Vayyar has launched a 3D sensor that provides more detailed information about what’s happening inside the car than the current optical image systems.

When we think about self-driving hardware, we tend to think about the outward-facing equipment like the radar, LiDAR and camera assemblies that are responsible for keeping the car and its occupants safe.

Can the car hand-off?

But the car also has to keep an eye on the people inside, particularly the driver, to make sure that they are ready for a driver hand-off and tailor the in-car experience.

Vayyar doesn’t rely on cameras, instead it’s a system of 3D sensors that work in any lighting conditions and also won’t suffer image loss due to light pollution inside the car.

The sensors can also monitor the driver’s vital signs and look for a series of indicators that you are ready to take control of the car if required.

Could this allow self-driving today?

Current systems use cameras, but the likes of Ford and Volvo are reticent to use Level 2 or Level 3 autonomy in a customer’s car when they simply cannot solve the driver hand-off issue. Audi has been a little more forthcoming.

Vayyar could be the answer, as it has a much more sophisticated monitoring system and could help provide much clearer communication between the car and driver.

When the car really does take the wheel full-time, then the interior will take on an even more important role. The driver won’t have to control the car, so instead they can focus on in-car entertainment and other activities.

Then, the user experience will become the USP of every car on the road. Other factors like cornering speed and acceleration will pale into insignificance, as self-driving cars will inevitably obey speed limits and focus on smooth power delivery.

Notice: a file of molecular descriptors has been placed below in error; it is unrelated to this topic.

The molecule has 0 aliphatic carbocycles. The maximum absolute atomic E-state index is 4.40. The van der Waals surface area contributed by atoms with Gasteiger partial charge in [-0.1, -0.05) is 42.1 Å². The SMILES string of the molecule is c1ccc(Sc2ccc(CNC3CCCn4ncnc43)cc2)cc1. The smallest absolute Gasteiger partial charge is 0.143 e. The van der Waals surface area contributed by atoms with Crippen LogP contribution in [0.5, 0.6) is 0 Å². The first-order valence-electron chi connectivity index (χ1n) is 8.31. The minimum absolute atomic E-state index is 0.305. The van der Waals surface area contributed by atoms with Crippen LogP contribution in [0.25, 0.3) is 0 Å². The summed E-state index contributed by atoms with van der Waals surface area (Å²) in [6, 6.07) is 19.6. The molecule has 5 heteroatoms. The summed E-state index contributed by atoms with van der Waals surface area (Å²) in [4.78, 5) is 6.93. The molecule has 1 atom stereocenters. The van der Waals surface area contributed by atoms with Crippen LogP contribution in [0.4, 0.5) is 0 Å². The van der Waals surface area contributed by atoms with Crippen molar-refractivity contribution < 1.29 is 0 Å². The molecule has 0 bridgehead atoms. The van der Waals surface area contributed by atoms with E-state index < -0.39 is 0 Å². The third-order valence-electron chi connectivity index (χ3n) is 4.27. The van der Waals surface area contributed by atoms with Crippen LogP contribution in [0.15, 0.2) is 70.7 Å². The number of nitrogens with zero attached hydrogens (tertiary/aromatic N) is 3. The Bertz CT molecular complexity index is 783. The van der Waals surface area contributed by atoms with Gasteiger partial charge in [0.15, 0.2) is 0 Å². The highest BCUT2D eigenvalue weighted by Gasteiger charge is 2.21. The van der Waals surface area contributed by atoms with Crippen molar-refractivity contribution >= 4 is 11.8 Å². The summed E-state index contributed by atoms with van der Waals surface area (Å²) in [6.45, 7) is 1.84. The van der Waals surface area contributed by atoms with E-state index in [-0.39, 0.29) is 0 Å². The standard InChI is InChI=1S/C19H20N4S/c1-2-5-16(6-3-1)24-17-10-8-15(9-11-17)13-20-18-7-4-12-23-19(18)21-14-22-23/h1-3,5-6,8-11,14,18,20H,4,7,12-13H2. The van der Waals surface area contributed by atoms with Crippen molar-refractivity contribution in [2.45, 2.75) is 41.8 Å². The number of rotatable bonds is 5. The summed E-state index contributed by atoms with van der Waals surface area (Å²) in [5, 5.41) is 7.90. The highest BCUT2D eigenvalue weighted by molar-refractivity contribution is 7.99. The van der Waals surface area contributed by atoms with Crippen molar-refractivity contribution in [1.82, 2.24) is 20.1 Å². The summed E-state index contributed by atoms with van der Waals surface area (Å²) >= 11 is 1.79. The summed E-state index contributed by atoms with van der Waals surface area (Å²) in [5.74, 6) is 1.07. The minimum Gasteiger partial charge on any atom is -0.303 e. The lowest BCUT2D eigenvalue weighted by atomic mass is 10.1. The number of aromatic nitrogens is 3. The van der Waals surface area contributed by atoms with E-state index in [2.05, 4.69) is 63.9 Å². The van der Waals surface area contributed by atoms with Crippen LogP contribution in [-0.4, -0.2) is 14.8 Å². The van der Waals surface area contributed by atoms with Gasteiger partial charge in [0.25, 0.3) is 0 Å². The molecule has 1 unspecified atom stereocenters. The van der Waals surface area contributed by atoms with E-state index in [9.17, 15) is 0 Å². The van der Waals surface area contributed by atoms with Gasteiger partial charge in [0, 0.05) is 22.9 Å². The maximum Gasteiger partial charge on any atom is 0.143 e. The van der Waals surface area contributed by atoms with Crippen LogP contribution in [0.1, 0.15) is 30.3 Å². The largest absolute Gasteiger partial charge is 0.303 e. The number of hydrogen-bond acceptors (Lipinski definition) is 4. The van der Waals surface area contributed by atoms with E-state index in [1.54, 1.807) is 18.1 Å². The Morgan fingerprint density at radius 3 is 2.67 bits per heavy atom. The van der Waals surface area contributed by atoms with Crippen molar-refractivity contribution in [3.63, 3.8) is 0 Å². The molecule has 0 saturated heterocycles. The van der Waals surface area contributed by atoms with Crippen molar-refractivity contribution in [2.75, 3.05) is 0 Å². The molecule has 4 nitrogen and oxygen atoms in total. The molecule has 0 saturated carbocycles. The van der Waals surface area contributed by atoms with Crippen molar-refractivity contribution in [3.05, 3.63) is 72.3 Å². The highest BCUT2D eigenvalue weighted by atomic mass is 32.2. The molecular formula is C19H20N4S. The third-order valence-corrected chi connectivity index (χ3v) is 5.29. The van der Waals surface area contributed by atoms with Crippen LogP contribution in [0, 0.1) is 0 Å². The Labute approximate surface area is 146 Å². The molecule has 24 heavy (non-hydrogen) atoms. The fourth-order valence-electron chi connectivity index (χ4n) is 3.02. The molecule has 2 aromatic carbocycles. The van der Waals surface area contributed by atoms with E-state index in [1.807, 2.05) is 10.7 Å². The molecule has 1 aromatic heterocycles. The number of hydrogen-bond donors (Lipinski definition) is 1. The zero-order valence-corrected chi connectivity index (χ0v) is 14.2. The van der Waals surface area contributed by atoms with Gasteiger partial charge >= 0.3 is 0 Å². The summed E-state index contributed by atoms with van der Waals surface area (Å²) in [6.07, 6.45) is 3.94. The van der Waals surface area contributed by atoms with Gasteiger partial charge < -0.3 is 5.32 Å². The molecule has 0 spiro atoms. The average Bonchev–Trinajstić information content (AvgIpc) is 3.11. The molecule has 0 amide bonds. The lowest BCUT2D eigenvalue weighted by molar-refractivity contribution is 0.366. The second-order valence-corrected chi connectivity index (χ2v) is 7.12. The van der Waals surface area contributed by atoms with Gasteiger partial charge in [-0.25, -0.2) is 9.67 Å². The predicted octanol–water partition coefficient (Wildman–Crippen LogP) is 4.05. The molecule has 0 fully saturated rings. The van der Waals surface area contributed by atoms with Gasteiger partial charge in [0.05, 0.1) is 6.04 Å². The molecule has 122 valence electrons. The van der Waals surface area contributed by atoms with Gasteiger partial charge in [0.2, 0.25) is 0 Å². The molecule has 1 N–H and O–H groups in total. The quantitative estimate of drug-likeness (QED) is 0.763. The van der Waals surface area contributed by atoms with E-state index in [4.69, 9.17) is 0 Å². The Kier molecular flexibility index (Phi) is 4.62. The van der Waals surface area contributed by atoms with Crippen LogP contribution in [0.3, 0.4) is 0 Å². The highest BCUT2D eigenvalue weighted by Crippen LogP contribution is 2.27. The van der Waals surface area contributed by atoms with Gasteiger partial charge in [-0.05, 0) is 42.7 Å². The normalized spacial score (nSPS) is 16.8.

Interiors will take over

So, glass that can double as a cinema, flexible seating layouts and in-car entertainment will become the selling points of the future. How the car interacts with the driver and passenger will be crucial and an advanced monitoring system is clearly a good start.

Vayyar has other potential benefits, including optimizing airbag deployment that is actually customized to the people in the car.

It could also help the car make complex decisions if a crash is unavoidable, to make sure that the people inside the car have the best chance of getting out unscathed. They could also provide invaluable information on the passengers’ condition and relay that information to the emergency services.

Blind spot support

The sensors also cover the area just outside the car, which means that they should help eliminated any blind spots in the actual self-driving hardware. These blind spots should be few and far between in any case, but if Vayyar can plug the small gaps then this has to be a good thing.

The company believes it can improve self-parking technology and also give a clearer indication of potential hazards, like high curbs and roadside obstacles.

This is intriguing technology and shows just how far we have to go with self-driving cars. We’re impressed with the likes of the Tesla Model 3 and Chevy Bolt, but the next generation of self-driving cars could really blow us away.